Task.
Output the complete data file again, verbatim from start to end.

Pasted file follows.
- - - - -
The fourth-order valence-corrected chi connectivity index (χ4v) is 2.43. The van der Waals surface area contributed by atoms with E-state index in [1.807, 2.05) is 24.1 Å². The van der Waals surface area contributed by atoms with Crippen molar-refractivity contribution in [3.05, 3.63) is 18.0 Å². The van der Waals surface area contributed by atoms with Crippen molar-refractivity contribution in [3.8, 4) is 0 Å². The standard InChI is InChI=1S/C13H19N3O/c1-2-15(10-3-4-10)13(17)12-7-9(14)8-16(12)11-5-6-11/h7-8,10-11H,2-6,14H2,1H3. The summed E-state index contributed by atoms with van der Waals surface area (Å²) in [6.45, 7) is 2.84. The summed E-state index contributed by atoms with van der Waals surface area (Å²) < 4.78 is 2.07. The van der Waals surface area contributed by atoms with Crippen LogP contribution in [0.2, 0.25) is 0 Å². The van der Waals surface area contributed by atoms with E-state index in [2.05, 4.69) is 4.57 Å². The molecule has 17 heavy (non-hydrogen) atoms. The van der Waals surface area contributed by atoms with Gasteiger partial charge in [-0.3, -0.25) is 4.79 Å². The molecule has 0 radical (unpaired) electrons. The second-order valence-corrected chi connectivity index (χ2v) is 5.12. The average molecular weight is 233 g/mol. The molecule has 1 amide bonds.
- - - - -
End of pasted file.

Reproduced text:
The fourth-order valence-corrected chi connectivity index (χ4v) is 2.43. The van der Waals surface area contributed by atoms with E-state index in [1.807, 2.05) is 24.1 Å². The van der Waals surface area contributed by atoms with Crippen molar-refractivity contribution in [3.05, 3.63) is 18.0 Å². The van der Waals surface area contributed by atoms with Crippen molar-refractivity contribution in [3.8, 4) is 0 Å². The standard InChI is InChI=1S/C13H19N3O/c1-2-15(10-3-4-10)13(17)12-7-9(14)8-16(12)11-5-6-11/h7-8,10-11H,2-6,14H2,1H3. The summed E-state index contributed by atoms with van der Waals surface area (Å²) in [6.45, 7) is 2.84. The summed E-state index contributed by atoms with van der Waals surface area (Å²) < 4.78 is 2.07. The van der Waals surface area contributed by atoms with Crippen LogP contribution in [0.2, 0.25) is 0 Å². The van der Waals surface area contributed by atoms with E-state index in [2.05, 4.69) is 4.57 Å². The molecule has 17 heavy (non-hydrogen) atoms. The van der Waals surface area contributed by atoms with Gasteiger partial charge in [-0.3, -0.25) is 4.79 Å². The molecule has 0 radical (unpaired) electrons. The second-order valence-corrected chi connectivity index (χ2v) is 5.12. The average molecular weight is 233 g/mol. The molecule has 1 amide bonds.